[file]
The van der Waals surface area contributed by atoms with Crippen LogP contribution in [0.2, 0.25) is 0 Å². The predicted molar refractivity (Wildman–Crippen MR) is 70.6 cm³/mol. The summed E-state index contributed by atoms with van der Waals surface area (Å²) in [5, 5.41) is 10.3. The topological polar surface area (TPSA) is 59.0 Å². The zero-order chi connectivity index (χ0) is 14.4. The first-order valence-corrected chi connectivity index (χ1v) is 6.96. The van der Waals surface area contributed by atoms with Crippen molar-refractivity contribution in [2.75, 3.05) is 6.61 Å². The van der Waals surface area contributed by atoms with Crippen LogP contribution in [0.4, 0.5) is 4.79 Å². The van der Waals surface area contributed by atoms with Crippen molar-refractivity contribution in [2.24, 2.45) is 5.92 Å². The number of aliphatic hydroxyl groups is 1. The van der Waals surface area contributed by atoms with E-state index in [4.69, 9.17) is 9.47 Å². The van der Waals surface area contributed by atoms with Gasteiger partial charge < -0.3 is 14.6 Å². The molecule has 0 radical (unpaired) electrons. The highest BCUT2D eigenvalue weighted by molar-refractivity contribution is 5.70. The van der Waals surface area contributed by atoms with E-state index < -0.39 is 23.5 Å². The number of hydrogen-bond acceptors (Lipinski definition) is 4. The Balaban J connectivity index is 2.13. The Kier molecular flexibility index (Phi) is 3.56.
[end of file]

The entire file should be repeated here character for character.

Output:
The van der Waals surface area contributed by atoms with Crippen LogP contribution in [0.2, 0.25) is 0 Å². The predicted molar refractivity (Wildman–Crippen MR) is 70.6 cm³/mol. The summed E-state index contributed by atoms with van der Waals surface area (Å²) in [5, 5.41) is 10.3. The topological polar surface area (TPSA) is 59.0 Å². The zero-order chi connectivity index (χ0) is 14.4. The first-order valence-corrected chi connectivity index (χ1v) is 6.96. The van der Waals surface area contributed by atoms with Crippen molar-refractivity contribution in [2.75, 3.05) is 6.61 Å². The van der Waals surface area contributed by atoms with Crippen LogP contribution in [0.4, 0.5) is 4.79 Å². The van der Waals surface area contributed by atoms with Crippen molar-refractivity contribution in [2.24, 2.45) is 5.92 Å². The number of aliphatic hydroxyl groups is 1. The van der Waals surface area contributed by atoms with E-state index in [4.69, 9.17) is 9.47 Å². The van der Waals surface area contributed by atoms with Gasteiger partial charge < -0.3 is 14.6 Å². The molecule has 0 radical (unpaired) electrons. The highest BCUT2D eigenvalue weighted by molar-refractivity contribution is 5.70. The van der Waals surface area contributed by atoms with E-state index < -0.39 is 23.5 Å². The number of hydrogen-bond acceptors (Lipinski definition) is 4. The Balaban J connectivity index is 2.13. The Kier molecular flexibility index (Phi) is 3.56.